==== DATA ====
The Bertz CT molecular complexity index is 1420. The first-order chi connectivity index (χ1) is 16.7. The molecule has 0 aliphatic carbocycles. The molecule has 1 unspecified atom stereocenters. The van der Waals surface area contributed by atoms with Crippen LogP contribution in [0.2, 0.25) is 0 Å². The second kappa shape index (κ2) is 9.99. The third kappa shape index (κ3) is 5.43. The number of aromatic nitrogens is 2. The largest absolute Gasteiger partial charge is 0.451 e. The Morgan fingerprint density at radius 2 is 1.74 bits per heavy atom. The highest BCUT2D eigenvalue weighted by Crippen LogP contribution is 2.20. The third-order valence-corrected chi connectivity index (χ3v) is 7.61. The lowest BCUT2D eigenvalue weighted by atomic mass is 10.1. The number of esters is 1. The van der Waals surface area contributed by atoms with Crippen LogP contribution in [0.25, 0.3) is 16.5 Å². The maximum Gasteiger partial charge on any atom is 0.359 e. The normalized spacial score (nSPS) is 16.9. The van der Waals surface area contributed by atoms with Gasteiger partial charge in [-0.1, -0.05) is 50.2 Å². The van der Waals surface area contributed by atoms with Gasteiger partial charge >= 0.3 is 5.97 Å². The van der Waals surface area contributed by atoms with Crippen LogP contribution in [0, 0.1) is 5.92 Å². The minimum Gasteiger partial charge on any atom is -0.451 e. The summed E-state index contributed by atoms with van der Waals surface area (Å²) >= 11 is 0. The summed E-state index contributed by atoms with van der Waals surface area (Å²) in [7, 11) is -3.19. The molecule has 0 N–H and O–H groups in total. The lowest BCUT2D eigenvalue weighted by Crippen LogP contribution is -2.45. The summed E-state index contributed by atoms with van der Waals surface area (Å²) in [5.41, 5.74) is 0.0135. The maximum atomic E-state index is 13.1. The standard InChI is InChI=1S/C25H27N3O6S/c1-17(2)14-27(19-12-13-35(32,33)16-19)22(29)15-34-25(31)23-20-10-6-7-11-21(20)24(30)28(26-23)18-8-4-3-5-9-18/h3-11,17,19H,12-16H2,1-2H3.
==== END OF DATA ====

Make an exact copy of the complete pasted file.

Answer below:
The Bertz CT molecular complexity index is 1420. The first-order chi connectivity index (χ1) is 16.7. The molecule has 0 aliphatic carbocycles. The molecule has 1 unspecified atom stereocenters. The van der Waals surface area contributed by atoms with Crippen LogP contribution in [0.2, 0.25) is 0 Å². The second kappa shape index (κ2) is 9.99. The third kappa shape index (κ3) is 5.43. The number of aromatic nitrogens is 2. The largest absolute Gasteiger partial charge is 0.451 e. The Morgan fingerprint density at radius 2 is 1.74 bits per heavy atom. The highest BCUT2D eigenvalue weighted by Crippen LogP contribution is 2.20. The third-order valence-corrected chi connectivity index (χ3v) is 7.61. The lowest BCUT2D eigenvalue weighted by atomic mass is 10.1. The number of esters is 1. The van der Waals surface area contributed by atoms with Crippen LogP contribution in [0.25, 0.3) is 16.5 Å². The maximum Gasteiger partial charge on any atom is 0.359 e. The normalized spacial score (nSPS) is 16.9. The van der Waals surface area contributed by atoms with Gasteiger partial charge in [-0.1, -0.05) is 50.2 Å². The van der Waals surface area contributed by atoms with Gasteiger partial charge >= 0.3 is 5.97 Å². The van der Waals surface area contributed by atoms with Crippen LogP contribution in [0, 0.1) is 5.92 Å². The minimum Gasteiger partial charge on any atom is -0.451 e. The summed E-state index contributed by atoms with van der Waals surface area (Å²) >= 11 is 0. The summed E-state index contributed by atoms with van der Waals surface area (Å²) in [7, 11) is -3.19. The molecule has 0 N–H and O–H groups in total. The lowest BCUT2D eigenvalue weighted by Crippen LogP contribution is -2.45. The summed E-state index contributed by atoms with van der Waals surface area (Å²) in [5.41, 5.74) is 0.0135. The maximum atomic E-state index is 13.1. The standard InChI is InChI=1S/C25H27N3O6S/c1-17(2)14-27(19-12-13-35(32,33)16-19)22(29)15-34-25(31)23-20-10-6-7-11-21(20)24(30)28(26-23)18-8-4-3-5-9-18/h3-11,17,19H,12-16H2,1-2H3.